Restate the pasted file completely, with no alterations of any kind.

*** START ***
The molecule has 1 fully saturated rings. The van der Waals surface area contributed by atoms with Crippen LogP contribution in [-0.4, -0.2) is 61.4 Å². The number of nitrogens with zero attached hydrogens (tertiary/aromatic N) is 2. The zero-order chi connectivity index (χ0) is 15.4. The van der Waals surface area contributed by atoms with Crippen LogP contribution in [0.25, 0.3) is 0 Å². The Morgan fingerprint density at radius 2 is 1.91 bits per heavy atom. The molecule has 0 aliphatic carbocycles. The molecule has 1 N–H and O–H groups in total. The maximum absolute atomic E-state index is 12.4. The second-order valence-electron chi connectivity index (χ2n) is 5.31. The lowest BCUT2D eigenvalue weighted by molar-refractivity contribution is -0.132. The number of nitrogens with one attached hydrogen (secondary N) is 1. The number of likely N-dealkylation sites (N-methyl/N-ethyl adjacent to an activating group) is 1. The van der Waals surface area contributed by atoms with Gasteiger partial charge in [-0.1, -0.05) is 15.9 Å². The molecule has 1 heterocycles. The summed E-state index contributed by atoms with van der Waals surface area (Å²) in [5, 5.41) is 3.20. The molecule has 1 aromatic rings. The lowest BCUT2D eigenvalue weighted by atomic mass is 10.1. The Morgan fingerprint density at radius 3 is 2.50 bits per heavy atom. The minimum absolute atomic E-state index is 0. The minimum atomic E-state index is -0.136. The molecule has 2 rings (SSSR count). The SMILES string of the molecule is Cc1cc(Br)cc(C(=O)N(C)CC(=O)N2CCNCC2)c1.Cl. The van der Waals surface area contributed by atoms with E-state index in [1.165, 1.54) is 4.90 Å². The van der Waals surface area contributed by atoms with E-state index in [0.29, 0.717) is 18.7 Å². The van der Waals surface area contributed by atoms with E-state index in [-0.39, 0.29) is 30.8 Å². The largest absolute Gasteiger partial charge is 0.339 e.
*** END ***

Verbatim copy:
The molecule has 1 fully saturated rings. The van der Waals surface area contributed by atoms with Crippen LogP contribution in [-0.4, -0.2) is 61.4 Å². The number of nitrogens with zero attached hydrogens (tertiary/aromatic N) is 2. The zero-order chi connectivity index (χ0) is 15.4. The van der Waals surface area contributed by atoms with Crippen LogP contribution in [0.25, 0.3) is 0 Å². The Morgan fingerprint density at radius 2 is 1.91 bits per heavy atom. The molecule has 0 aliphatic carbocycles. The molecule has 1 N–H and O–H groups in total. The maximum absolute atomic E-state index is 12.4. The second-order valence-electron chi connectivity index (χ2n) is 5.31. The lowest BCUT2D eigenvalue weighted by molar-refractivity contribution is -0.132. The number of nitrogens with one attached hydrogen (secondary N) is 1. The number of likely N-dealkylation sites (N-methyl/N-ethyl adjacent to an activating group) is 1. The van der Waals surface area contributed by atoms with Gasteiger partial charge in [-0.1, -0.05) is 15.9 Å². The molecule has 1 heterocycles. The summed E-state index contributed by atoms with van der Waals surface area (Å²) in [5, 5.41) is 3.20. The molecule has 1 aromatic rings. The lowest BCUT2D eigenvalue weighted by atomic mass is 10.1. The Morgan fingerprint density at radius 3 is 2.50 bits per heavy atom. The minimum absolute atomic E-state index is 0. The minimum atomic E-state index is -0.136. The molecule has 2 rings (SSSR count). The SMILES string of the molecule is Cc1cc(Br)cc(C(=O)N(C)CC(=O)N2CCNCC2)c1.Cl. The van der Waals surface area contributed by atoms with E-state index in [1.165, 1.54) is 4.90 Å². The van der Waals surface area contributed by atoms with E-state index in [0.29, 0.717) is 18.7 Å². The van der Waals surface area contributed by atoms with E-state index in [-0.39, 0.29) is 30.8 Å². The largest absolute Gasteiger partial charge is 0.339 e.